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Fisher House's Ken Fisher on Helping Veterans Recover

Article by Ken Fisher, CEO and Chairman of Fisher House November 7, 2016 //   5 minute read

This week, in honor of Veterans Day, the Bush Center will feature a series of posts that highlight the strength and resilience of the brave men and women who volunteered to wear our Nation’s uniform.  

Today, we hear from Ken Fisher, CEO and Chairman of the Fisher House, about the sacrifices our Veterans and their families have made.   

Not long ago I met the wife of a Navy Seal staying at one of the Fisher Houses located at Walter Reed National Military Medical Center in Bethesda, Maryland.  I will never forget what she said: “For the first time since my husband left for Afghanistan, we sit on the couch in the evening and talk and laugh—like the old days.  We feel like there is hope for the future and it doesn’t involve post-traumatic stress disorder (PTSD) or traumatic brain injury (TBI).  Fisher House provided that hope and comfort for us. It is a peaceful refuge in the middle of a storm.”

Wounds of war – invisible or visible, are felt by the entire family. Families struggle together, rejoice together, and heal together. At Fisher House, we believe a family’s love is good medicine. We know having family by your side is vital to your journey to recovery.

For more than 25 years, the Fisher House program has made healing together possible. Fisher Houses provide a “home away from home” for families of patients receiving medical care at major military and VA medical centers. These homes provide temporary free lodging so families can be close to their loved ones during a medical crisis.

These homes are more than just a free place to sleep – they create an instant community for its guests, united by their common mission of supporting their loved one. The Fisher House not only provides each family a secure and private refuge after a long day at the hospital, but also a shoulder to cry on, or an ear to listen. Invisible wounds and visible wounds, are different for each family, but having an entire community to heal with you has proven to be an invaluable service to our Fisher House families.

As the network of Fisher Houses continues to expand, so do our other programs. Fisher House Foundation operates the Hero Miles program, where we use donated frequent flyer miles to bring loved ones to the bedside of service members. Since its inception in 2004, we have issued more than 63,000 tickets, saving families an incredible $100 million. We also operate a Hotels for Heroes program, providing hotel rooms to family members when a Fisher House is not available. This is made possible through hotel point donations by a generous American public.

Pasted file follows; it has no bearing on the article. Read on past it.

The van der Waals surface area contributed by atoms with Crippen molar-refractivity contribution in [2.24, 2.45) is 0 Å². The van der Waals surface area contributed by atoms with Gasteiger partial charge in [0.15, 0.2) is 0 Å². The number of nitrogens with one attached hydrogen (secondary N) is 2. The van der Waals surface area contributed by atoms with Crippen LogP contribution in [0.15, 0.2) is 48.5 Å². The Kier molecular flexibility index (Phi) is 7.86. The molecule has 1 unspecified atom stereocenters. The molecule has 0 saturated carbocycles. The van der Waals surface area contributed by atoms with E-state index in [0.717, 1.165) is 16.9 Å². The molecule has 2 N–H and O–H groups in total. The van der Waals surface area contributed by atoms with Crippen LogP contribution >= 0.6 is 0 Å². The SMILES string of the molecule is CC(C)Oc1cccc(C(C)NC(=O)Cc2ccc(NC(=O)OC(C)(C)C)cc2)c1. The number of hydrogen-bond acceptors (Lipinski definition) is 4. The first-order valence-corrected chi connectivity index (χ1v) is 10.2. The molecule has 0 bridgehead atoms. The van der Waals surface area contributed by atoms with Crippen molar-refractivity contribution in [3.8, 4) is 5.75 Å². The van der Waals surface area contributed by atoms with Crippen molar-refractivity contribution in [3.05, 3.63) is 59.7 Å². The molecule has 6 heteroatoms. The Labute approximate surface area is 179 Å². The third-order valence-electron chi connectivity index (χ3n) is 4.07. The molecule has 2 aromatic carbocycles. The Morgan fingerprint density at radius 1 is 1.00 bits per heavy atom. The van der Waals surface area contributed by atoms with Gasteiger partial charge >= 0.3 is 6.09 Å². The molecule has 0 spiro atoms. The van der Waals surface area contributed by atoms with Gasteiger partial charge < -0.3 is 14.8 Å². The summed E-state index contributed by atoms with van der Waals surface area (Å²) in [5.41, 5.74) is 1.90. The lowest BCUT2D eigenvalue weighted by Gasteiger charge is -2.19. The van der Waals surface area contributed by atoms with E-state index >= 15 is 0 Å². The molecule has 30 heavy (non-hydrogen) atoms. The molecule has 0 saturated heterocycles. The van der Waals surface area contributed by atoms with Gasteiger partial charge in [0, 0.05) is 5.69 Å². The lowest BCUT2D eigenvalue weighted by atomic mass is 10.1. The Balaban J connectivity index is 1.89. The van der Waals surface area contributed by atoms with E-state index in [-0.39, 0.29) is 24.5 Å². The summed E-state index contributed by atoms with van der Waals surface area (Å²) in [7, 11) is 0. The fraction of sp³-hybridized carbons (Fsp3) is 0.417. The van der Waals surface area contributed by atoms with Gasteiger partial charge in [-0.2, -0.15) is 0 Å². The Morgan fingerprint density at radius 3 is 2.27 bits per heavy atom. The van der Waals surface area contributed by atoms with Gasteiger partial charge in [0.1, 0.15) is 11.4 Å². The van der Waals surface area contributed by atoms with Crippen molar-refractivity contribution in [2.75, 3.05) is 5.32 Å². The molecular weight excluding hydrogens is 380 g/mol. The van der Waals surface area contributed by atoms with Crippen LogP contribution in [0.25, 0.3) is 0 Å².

Additionally, Fisher House Foundation supports healing through adaptive sports, like the Warrior Games and Invictus Games.  We are there for families during the worst time in their lives, and by supporting adaptive sports, we are able to be there during the triumphs as well. President George W. Bush served as Honorary Chairman of the Invictus Games in 2016, and I am humbled he was able to help showcase this incredible event that honors the sacrifices and achievements of our nation’s best. I can’t thank President and Laura Bush enough for their support.

I am often asked what I wanted Invictus Games to achieve.  Three words came to mind – HONOR, EDUCATE and SERVE.  They are the same goals we have each day at Fisher House Foundation.

We seek to honor service to country and the sacrifices made by our military and veterans—and their families that all too often go completely unnoticed.  We seek to educate people around the globe about the devastating impacts of the war, seen and unseen, on entire families.

Finally, we seek to serve those men and women and their families who need our support, either through adaptive sports, with a room at a Fisher House, a flight using our Hero Miles program, or scholarships for education.

Serving and protecting this great nation is not a sacrifice made just by a service member, it is a sacrifice their entire family makes. As such, it is our duty to honor that sacrifice when they come home. Fisher House will always be there for our greatest national treasure – our service men and women and their loved ones. 


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